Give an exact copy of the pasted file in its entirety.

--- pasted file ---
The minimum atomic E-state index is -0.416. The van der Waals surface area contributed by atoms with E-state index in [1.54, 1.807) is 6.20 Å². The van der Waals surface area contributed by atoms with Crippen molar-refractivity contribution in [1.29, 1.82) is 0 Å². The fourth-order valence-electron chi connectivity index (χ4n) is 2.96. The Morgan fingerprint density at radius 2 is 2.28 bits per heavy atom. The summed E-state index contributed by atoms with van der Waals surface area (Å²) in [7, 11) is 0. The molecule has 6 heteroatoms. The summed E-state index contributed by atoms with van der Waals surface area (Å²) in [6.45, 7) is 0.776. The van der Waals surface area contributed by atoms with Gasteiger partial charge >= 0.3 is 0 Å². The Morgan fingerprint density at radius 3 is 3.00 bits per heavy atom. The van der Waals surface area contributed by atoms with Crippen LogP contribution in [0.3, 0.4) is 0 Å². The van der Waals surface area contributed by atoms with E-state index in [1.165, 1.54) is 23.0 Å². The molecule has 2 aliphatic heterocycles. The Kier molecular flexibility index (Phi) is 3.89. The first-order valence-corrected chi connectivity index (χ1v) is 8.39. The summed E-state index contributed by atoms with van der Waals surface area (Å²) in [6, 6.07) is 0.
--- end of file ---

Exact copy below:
The minimum atomic E-state index is -0.416. The van der Waals surface area contributed by atoms with E-state index in [1.54, 1.807) is 6.20 Å². The van der Waals surface area contributed by atoms with Crippen molar-refractivity contribution in [1.29, 1.82) is 0 Å². The fourth-order valence-electron chi connectivity index (χ4n) is 2.96. The Morgan fingerprint density at radius 2 is 2.28 bits per heavy atom. The summed E-state index contributed by atoms with van der Waals surface area (Å²) in [7, 11) is 0. The molecule has 6 heteroatoms. The summed E-state index contributed by atoms with van der Waals surface area (Å²) in [6.45, 7) is 0.776. The van der Waals surface area contributed by atoms with Gasteiger partial charge >= 0.3 is 0 Å². The Morgan fingerprint density at radius 3 is 3.00 bits per heavy atom. The van der Waals surface area contributed by atoms with Crippen LogP contribution in [0.3, 0.4) is 0 Å². The van der Waals surface area contributed by atoms with E-state index in [1.165, 1.54) is 23.0 Å². The molecule has 2 aliphatic heterocycles. The Kier molecular flexibility index (Phi) is 3.89. The first-order valence-corrected chi connectivity index (χ1v) is 8.39. The summed E-state index contributed by atoms with van der Waals surface area (Å²) in [6, 6.07) is 0.